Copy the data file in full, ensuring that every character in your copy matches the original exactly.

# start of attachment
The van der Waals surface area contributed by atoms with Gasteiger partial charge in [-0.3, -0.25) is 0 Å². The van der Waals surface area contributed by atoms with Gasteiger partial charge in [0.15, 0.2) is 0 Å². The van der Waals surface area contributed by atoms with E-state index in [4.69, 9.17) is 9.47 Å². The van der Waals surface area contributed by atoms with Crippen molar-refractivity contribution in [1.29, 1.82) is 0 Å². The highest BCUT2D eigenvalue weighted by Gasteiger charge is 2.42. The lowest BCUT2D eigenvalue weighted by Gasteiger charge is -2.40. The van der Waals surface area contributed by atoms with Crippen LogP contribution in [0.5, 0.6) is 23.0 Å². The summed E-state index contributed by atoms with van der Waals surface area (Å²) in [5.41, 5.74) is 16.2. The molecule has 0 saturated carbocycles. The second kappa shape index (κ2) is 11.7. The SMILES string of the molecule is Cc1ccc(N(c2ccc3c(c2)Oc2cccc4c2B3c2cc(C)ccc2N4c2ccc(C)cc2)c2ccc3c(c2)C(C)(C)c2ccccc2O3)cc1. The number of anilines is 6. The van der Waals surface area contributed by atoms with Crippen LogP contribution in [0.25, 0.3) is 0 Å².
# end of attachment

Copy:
The van der Waals surface area contributed by atoms with Gasteiger partial charge in [-0.3, -0.25) is 0 Å². The van der Waals surface area contributed by atoms with Gasteiger partial charge in [0.15, 0.2) is 0 Å². The van der Waals surface area contributed by atoms with E-state index in [4.69, 9.17) is 9.47 Å². The van der Waals surface area contributed by atoms with Crippen molar-refractivity contribution in [1.29, 1.82) is 0 Å². The highest BCUT2D eigenvalue weighted by Gasteiger charge is 2.42. The lowest BCUT2D eigenvalue weighted by Gasteiger charge is -2.40. The van der Waals surface area contributed by atoms with Crippen LogP contribution in [0.5, 0.6) is 23.0 Å². The summed E-state index contributed by atoms with van der Waals surface area (Å²) in [5.41, 5.74) is 16.2. The molecule has 0 saturated carbocycles. The second kappa shape index (κ2) is 11.7. The SMILES string of the molecule is Cc1ccc(N(c2ccc3c(c2)Oc2cccc4c2B3c2cc(C)ccc2N4c2ccc(C)cc2)c2ccc3c(c2)C(C)(C)c2ccccc2O3)cc1. The number of anilines is 6. The van der Waals surface area contributed by atoms with Crippen LogP contribution in [0.25, 0.3) is 0 Å².